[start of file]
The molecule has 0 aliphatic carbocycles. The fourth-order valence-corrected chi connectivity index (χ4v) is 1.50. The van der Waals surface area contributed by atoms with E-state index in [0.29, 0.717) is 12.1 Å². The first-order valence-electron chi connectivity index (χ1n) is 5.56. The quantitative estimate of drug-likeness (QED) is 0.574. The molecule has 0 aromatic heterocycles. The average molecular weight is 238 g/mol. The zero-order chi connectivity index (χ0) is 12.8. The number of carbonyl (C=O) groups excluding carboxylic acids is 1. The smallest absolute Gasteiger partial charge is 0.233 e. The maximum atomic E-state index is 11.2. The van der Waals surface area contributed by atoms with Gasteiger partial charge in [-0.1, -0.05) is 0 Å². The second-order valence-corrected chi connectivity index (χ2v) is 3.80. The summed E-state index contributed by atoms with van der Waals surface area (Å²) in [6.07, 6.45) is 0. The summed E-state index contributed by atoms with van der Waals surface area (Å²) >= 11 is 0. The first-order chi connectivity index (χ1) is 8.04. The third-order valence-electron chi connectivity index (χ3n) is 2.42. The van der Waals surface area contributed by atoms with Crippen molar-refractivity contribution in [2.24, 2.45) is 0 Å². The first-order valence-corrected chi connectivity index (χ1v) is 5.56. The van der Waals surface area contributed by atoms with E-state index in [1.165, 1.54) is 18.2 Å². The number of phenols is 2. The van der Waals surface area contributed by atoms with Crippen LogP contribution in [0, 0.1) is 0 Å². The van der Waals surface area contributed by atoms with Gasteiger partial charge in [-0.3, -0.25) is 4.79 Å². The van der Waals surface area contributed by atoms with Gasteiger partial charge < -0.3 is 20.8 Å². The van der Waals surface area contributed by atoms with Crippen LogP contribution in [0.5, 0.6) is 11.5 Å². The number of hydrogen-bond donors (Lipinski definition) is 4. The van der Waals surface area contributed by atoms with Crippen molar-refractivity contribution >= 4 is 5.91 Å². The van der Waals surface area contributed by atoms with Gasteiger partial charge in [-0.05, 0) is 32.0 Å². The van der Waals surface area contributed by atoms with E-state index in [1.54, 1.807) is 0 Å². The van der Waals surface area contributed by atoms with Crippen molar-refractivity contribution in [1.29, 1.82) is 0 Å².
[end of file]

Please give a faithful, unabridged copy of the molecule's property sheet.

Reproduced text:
The molecule has 0 aliphatic carbocycles. The fourth-order valence-corrected chi connectivity index (χ4v) is 1.50. The van der Waals surface area contributed by atoms with E-state index in [0.29, 0.717) is 12.1 Å². The first-order valence-electron chi connectivity index (χ1n) is 5.56. The quantitative estimate of drug-likeness (QED) is 0.574. The molecule has 0 aromatic heterocycles. The average molecular weight is 238 g/mol. The zero-order chi connectivity index (χ0) is 12.8. The number of carbonyl (C=O) groups excluding carboxylic acids is 1. The smallest absolute Gasteiger partial charge is 0.233 e. The maximum atomic E-state index is 11.2. The van der Waals surface area contributed by atoms with Gasteiger partial charge in [-0.1, -0.05) is 0 Å². The second-order valence-corrected chi connectivity index (χ2v) is 3.80. The summed E-state index contributed by atoms with van der Waals surface area (Å²) in [6.07, 6.45) is 0. The summed E-state index contributed by atoms with van der Waals surface area (Å²) >= 11 is 0. The first-order chi connectivity index (χ1) is 8.04. The third-order valence-electron chi connectivity index (χ3n) is 2.42. The van der Waals surface area contributed by atoms with Crippen molar-refractivity contribution in [2.24, 2.45) is 0 Å². The first-order valence-corrected chi connectivity index (χ1v) is 5.56. The van der Waals surface area contributed by atoms with E-state index in [1.165, 1.54) is 18.2 Å². The number of phenols is 2. The van der Waals surface area contributed by atoms with Crippen LogP contribution in [0, 0.1) is 0 Å². The van der Waals surface area contributed by atoms with Gasteiger partial charge in [-0.3, -0.25) is 4.79 Å². The van der Waals surface area contributed by atoms with Gasteiger partial charge < -0.3 is 20.8 Å². The van der Waals surface area contributed by atoms with Crippen LogP contribution in [0.5, 0.6) is 11.5 Å². The number of hydrogen-bond donors (Lipinski definition) is 4. The van der Waals surface area contributed by atoms with Crippen molar-refractivity contribution >= 4 is 5.91 Å². The van der Waals surface area contributed by atoms with Gasteiger partial charge in [-0.05, 0) is 32.0 Å². The van der Waals surface area contributed by atoms with E-state index in [1.54, 1.807) is 0 Å². The van der Waals surface area contributed by atoms with Crippen molar-refractivity contribution in [1.29, 1.82) is 0 Å².